- Cicero in Heaven: The Roman Rhetor and Luther's Reformationby Carl P.E. Springer
Students of Luther today (and long before) have appreciated Tertullian's famous question, "What does Athens have to do with Jerusalem?" Springer's latest monograph engages the question, "What does Athens have to do with Wittenberg?" As "the most significant and influential of all of the ancient Roman prose authors" (xviii), Marcus Tullius Cicero (106–43 BC) made such an impact on Martin Luther that more than once he expressed concern about Cicero's fate in the next life. Readers hungry for more on Luther's relationship to the pagan classics, and informed by the author's previous work, including Luther's Aesop(2011), will not be disappointed by this new volume.
Luther's reputation includes: "father of the German language" and "the real German Cicero." Accordingly, Springer shows readers that Luther's contributions to the Reformation and to German culture and education often came through his writings and teachings in Latin, the language of his early schooling and university training. Springer argues for the crucial role that the Latin language—and Cicero's prominence in classical Latin prose—played in Luther's career and the development of the magisterial reformation, in early modernity and far beyond.
In his first chapter Springer succinctly narrates Cicero's prominence in Latin rhetoric and Christianity's relationship to Latin [End Page 231]eloquence. While familiar to historians of European rhetoric—the outline follows Cicero's dominance, Augustine's adaptation ("spoiling the Egyptians"), scholastic marginalizing, humanism's recovery, and the magisterial reformers' employment—this "art of speaking," in all its five canons, is not that well known.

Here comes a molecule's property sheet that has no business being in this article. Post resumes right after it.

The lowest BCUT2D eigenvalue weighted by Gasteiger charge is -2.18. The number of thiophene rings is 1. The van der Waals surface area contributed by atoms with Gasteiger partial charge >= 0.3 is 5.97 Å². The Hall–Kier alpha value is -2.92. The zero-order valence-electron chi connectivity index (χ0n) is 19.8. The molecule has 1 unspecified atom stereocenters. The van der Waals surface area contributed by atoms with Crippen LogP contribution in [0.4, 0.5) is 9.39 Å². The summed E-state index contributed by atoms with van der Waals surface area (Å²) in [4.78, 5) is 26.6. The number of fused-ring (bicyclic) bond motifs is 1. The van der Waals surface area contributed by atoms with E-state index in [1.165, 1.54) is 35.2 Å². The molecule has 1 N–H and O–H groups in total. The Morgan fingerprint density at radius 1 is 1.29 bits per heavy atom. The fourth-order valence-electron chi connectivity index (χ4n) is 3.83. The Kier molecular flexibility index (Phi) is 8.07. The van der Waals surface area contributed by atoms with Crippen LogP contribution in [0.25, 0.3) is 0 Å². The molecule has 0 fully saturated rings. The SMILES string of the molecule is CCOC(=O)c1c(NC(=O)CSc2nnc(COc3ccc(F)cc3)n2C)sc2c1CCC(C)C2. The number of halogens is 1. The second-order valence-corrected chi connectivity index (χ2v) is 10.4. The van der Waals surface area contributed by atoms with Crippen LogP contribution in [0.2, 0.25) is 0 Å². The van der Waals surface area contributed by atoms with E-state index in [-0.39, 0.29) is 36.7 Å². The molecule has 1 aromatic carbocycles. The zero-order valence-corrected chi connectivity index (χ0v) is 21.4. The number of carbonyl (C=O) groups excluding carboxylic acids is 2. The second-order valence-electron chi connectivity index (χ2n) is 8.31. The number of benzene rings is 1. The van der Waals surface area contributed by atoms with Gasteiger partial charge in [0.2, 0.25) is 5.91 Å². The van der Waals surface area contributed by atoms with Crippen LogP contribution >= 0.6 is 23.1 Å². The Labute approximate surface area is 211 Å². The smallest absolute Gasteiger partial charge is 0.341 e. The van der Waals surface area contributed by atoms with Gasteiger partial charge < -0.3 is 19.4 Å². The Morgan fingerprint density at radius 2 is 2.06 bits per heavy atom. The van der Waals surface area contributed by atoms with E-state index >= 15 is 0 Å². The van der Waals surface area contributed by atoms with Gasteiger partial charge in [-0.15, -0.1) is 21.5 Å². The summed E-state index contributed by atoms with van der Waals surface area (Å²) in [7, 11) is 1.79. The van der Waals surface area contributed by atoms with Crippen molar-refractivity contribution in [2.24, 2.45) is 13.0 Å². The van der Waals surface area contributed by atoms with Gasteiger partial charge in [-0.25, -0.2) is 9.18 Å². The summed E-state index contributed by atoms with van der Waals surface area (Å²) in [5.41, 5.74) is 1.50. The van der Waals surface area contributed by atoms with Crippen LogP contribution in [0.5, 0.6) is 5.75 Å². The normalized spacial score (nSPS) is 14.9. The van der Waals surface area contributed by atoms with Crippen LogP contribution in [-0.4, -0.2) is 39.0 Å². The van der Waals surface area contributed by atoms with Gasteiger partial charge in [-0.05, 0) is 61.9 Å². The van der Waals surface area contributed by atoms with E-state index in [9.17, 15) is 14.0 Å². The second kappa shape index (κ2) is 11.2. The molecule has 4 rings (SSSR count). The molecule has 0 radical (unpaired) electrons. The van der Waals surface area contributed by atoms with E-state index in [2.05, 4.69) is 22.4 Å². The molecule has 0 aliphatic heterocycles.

The following chapter explores many of Luther's citations of Cicero, paying particular attention to "how deeply … he appreciated the intensely civic-minded ancient orator" (57). Now and then Springer offers brief and careful stylistic analyses of Luther's prose, which, in De servo arbitrioand Tractatus de libertate Christiana, displays ample evidence of familiarity with the elocutio(the third of the five canons, and the most prominent feature) of Renaissance rhetoric. While Luther's style was not slavishly "ciceronian," neither does it comport with his self-deprecating remark in reference to Melanchthon, Erasmus, and Karlstadt: res sine verbis Lutherus("Luther [has] substance without words" WATR 3:460). A significant hallmark of Luther's respect for Cicero lay in his example of parrhesia—candid, bold speech, which Luther saw in many Christian martyrs (e.g., Stephen and Paul) and in Cicero, and adopted himself in theological context as confessio.
Chapter three, on Cicero and Wittenberg education, not only covers the familiar ground of Luther's embrace of a humanist motto of ad fontesfor purposes of studying scripture (necessitating mastery of Greek and Hebrew), but also explicates efforts he and Melanchthon undertook to establish schools founded on the pedagogy of the liberal arts, beginning with the trivium(grammar, dialectic, and rhetoric). This chapter bolsters a growing consensus today acknowledging not only Luther's (and Melanchthon's) pedagogical programs but also Luther's kinship with humanism, which tailored liberal learning in the Latin schools and the universities for preparing young people for useful professions of all sorts, as well as in developing capable preachers of the gospel.
In chapter four, "Cicero Refused to Die," Springer reveals the depth of immersion in Latin that Johann Sturm's academy in Strasbourg maintained and the degree of influence Sturm's curriculum had in the second half of the sixteenth century. Springer discusses some of the requirements students had to meet in studying Cicero's [End Page 232]works. Springer also explains Johann Sebastian Bach's training in Latin and employment of rhetorical techniques in his music. The chapter concludes by surveying how Cicero's shadow fell upon Colonial America, including some of the Founding Fathers, and migrated there via German Lutheran homileticians such as Johann Michael Reu.
The fifth chapter investigates Luther's criticisms of Cicero, also providing important narration and analysis on reactions against Ciceronianism...